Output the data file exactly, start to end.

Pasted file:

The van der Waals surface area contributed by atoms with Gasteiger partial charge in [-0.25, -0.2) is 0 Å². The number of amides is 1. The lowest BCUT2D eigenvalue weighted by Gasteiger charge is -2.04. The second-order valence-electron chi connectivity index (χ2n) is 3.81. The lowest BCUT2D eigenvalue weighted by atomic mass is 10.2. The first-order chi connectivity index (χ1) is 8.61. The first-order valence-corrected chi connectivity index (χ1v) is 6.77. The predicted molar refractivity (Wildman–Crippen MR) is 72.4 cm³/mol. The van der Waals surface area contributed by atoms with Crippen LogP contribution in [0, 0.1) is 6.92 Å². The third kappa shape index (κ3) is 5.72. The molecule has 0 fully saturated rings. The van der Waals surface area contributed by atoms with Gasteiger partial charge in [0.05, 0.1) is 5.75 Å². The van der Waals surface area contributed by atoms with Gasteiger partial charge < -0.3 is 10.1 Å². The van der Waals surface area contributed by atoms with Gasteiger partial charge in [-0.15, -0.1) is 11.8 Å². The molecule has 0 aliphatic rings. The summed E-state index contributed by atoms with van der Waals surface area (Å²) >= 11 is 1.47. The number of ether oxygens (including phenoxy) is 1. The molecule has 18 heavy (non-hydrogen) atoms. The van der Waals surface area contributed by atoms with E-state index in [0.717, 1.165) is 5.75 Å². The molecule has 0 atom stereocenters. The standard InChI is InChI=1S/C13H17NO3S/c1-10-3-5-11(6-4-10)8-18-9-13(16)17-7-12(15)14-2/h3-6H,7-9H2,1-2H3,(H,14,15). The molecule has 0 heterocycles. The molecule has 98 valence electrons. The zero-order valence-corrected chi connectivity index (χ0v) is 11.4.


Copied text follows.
The van der Waals surface area contributed by atoms with Gasteiger partial charge in [-0.25, -0.2) is 0 Å². The number of amides is 1. The lowest BCUT2D eigenvalue weighted by Gasteiger charge is -2.04. The second-order valence-electron chi connectivity index (χ2n) is 3.81. The lowest BCUT2D eigenvalue weighted by atomic mass is 10.2. The first-order chi connectivity index (χ1) is 8.61. The first-order valence-corrected chi connectivity index (χ1v) is 6.77. The predicted molar refractivity (Wildman–Crippen MR) is 72.4 cm³/mol. The van der Waals surface area contributed by atoms with Crippen LogP contribution in [0, 0.1) is 6.92 Å². The third kappa shape index (κ3) is 5.72. The molecule has 0 fully saturated rings. The van der Waals surface area contributed by atoms with Gasteiger partial charge in [0.05, 0.1) is 5.75 Å². The van der Waals surface area contributed by atoms with Gasteiger partial charge < -0.3 is 10.1 Å². The van der Waals surface area contributed by atoms with Gasteiger partial charge in [-0.15, -0.1) is 11.8 Å². The molecule has 0 aliphatic rings. The summed E-state index contributed by atoms with van der Waals surface area (Å²) >= 11 is 1.47. The number of ether oxygens (including phenoxy) is 1. The molecule has 18 heavy (non-hydrogen) atoms. The van der Waals surface area contributed by atoms with E-state index in [0.717, 1.165) is 5.75 Å². The molecule has 0 atom stereocenters. The standard InChI is InChI=1S/C13H17NO3S/c1-10-3-5-11(6-4-10)8-18-9-13(16)17-7-12(15)14-2/h3-6H,7-9H2,1-2H3,(H,14,15). The molecule has 0 heterocycles. The molecule has 98 valence electrons. The zero-order valence-corrected chi connectivity index (χ0v) is 11.4.